Movie Review: The Boy in the Striped Pyjamas

This is the first in the series of reviews I will post on this blog in the title form "[Category] Review: [Title...]".
Last night my cousins and I decided to watch a movie, so that's the one we picked.
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It's about a German boy who's dad is a Nazi SS Guard who has been restationed such that he and his family live near the Jewish death camp that he must lead. The boy loves exploring on his own and soon finds the camp, meeting a Jewish boy in the camp across the fence in the process and becoming friends with the Jewish boy.
(I may use tongue-in-cheek HTML syntax a lot. However, they will be in square brackets as the text editor interprets tongue-in-cheek HTML as real HTML, so the syntax won't show up when published - only blanks will.)
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The boy, on the day he and his family must move away, digs a hole under the fence to get into the camp to play with the Jewish boy in disguise of a boy in the camp. However, all of the Jews in the labor camp are rounded up, and while the family tries to find their missing son, the boy and his Jewish friend are sentenced to death by gassing and are gassed (too late for the family to save him).
I actually learned of the ending from one of the cousins who stayed up to watch it. I didn't have the guts to continue when the boy started digging under the fence.
The film makers did an excellent job with the movie, what with all of the great dialogue, shots, and background music. The music was oddly playful and ominous simultaneously and that's what made it so freaky.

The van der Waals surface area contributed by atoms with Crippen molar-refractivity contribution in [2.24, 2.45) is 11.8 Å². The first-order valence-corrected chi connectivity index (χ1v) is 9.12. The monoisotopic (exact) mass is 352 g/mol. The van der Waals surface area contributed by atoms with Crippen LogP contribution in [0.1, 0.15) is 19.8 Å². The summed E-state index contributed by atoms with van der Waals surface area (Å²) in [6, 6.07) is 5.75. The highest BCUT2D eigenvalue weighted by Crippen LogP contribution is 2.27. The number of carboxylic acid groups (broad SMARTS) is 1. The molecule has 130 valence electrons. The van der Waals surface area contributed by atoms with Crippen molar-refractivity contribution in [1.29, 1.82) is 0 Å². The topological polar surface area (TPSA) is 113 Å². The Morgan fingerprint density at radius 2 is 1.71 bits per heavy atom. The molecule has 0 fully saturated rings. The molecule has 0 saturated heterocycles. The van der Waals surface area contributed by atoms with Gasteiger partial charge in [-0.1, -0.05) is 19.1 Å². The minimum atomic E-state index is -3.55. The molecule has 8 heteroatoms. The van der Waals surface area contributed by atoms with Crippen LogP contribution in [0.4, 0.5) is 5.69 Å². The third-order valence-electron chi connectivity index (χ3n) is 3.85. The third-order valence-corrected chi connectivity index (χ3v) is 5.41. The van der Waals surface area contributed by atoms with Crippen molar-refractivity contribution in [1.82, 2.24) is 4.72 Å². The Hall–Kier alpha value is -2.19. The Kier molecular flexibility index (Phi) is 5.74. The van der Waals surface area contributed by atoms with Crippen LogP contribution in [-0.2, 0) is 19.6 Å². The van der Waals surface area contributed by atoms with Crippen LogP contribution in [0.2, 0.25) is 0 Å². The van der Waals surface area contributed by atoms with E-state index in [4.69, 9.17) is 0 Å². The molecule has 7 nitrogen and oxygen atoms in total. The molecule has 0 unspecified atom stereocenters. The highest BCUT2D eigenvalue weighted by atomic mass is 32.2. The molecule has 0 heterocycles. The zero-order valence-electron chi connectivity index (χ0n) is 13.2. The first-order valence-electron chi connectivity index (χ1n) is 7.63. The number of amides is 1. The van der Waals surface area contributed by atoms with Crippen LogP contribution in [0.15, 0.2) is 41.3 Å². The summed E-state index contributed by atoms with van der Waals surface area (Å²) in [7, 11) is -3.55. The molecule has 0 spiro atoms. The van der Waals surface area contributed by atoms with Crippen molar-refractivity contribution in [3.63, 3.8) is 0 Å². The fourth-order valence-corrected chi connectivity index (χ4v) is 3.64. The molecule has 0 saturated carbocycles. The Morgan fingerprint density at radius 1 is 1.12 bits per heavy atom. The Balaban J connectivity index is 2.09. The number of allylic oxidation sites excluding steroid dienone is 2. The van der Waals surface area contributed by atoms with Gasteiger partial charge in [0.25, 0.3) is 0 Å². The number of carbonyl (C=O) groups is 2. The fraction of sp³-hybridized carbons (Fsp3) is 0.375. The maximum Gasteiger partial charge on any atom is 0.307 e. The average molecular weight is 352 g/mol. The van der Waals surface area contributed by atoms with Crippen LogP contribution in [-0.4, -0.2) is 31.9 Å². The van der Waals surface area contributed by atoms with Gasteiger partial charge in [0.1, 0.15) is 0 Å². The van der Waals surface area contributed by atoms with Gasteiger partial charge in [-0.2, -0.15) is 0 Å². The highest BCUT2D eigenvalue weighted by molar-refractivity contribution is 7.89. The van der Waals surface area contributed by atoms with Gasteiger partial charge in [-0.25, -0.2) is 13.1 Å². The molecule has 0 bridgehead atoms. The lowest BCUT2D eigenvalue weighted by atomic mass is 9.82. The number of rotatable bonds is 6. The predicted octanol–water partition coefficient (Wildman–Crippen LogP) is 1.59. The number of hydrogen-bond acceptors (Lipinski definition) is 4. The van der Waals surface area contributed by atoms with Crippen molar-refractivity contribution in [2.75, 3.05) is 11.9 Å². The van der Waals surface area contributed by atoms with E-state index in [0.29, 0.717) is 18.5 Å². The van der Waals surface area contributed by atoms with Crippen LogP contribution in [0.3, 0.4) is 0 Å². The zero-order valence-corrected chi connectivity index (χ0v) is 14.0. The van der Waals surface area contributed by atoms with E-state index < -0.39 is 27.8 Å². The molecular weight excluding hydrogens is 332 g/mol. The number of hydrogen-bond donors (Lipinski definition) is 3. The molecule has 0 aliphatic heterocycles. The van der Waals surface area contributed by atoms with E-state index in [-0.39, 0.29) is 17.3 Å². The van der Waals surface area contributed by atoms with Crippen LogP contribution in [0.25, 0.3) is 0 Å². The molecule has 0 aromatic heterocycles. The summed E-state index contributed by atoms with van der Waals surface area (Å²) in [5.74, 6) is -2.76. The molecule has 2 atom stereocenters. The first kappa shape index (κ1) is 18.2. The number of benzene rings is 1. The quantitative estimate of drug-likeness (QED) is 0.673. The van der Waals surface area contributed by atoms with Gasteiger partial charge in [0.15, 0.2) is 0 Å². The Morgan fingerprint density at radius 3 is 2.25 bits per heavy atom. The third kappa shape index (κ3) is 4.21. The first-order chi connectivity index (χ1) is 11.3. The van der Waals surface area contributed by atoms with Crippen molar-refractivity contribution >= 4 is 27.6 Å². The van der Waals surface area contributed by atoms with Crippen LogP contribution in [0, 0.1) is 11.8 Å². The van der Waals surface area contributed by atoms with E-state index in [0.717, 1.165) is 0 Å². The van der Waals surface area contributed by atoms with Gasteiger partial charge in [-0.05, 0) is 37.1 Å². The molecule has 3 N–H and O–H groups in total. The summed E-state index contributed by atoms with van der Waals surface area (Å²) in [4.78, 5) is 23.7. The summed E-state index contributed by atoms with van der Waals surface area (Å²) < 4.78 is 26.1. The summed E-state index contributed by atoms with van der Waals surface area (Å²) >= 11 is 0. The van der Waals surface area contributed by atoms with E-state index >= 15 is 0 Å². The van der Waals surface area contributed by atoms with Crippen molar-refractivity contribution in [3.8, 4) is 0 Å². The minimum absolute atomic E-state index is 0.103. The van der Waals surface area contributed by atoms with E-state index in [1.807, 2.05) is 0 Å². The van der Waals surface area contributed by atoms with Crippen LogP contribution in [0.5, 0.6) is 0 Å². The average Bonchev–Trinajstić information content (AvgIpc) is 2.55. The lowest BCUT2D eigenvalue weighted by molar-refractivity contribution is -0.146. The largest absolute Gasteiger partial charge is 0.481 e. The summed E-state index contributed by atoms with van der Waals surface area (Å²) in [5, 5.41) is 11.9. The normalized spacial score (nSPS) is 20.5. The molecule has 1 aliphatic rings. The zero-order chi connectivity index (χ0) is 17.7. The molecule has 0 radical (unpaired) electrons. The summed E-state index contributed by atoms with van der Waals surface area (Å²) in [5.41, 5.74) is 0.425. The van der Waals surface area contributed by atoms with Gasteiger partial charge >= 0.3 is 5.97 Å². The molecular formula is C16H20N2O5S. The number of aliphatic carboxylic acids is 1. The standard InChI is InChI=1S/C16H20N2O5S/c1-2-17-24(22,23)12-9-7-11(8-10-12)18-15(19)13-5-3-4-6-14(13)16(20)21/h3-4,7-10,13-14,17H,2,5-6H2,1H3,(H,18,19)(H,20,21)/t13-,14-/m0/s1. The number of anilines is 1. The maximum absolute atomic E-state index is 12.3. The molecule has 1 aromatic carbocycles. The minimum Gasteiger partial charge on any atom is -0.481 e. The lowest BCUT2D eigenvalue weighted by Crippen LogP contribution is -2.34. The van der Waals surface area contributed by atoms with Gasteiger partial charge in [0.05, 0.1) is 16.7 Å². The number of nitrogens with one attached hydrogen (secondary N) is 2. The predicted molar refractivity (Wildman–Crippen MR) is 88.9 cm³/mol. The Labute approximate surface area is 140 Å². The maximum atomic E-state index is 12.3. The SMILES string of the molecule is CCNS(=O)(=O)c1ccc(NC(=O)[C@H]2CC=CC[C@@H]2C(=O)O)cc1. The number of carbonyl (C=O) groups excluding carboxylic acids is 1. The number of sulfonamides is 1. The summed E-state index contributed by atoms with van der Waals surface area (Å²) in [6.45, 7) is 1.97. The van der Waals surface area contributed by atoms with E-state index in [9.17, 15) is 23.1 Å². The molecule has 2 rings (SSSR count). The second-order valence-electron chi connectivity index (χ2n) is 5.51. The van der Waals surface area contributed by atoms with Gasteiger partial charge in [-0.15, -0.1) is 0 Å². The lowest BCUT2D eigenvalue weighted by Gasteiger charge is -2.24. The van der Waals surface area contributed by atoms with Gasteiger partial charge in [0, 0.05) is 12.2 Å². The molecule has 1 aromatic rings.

Granted, I can easily be scared by a movie scene, but this was really disturbing from start to finish. All Holocaust movies are, and though I haven't seen a particularly graphic one yet, this is still a chilling movie.
My cousin who suggested it said it's a kid's Holocaust movie.
(1) That's not possible simply because of what the Holocaust was.
(2) It may technically be true if only in relation to other more graphic Holocaust movies.
He also suggested that this was the best way to introduce them to the subject. I beg to differ. I would suggest, as it is done today, a light discussion of it at school and then a serious follow-up at home or at school later. This is the best way to clear up the many doubts that form in the younger child's mind.
Sure, it's rated PG because it has no sex, violence, or profanity, but it is an extremely weighty subject that needs to be dealt with carefully.
I think it's a great movie, but it should be re-rated to PG-13 (at least), because it's definitely not kid-friendly if only because of the underlying subject matter itself.

1 comment:

  1. I agree; it should have been rated PG-13.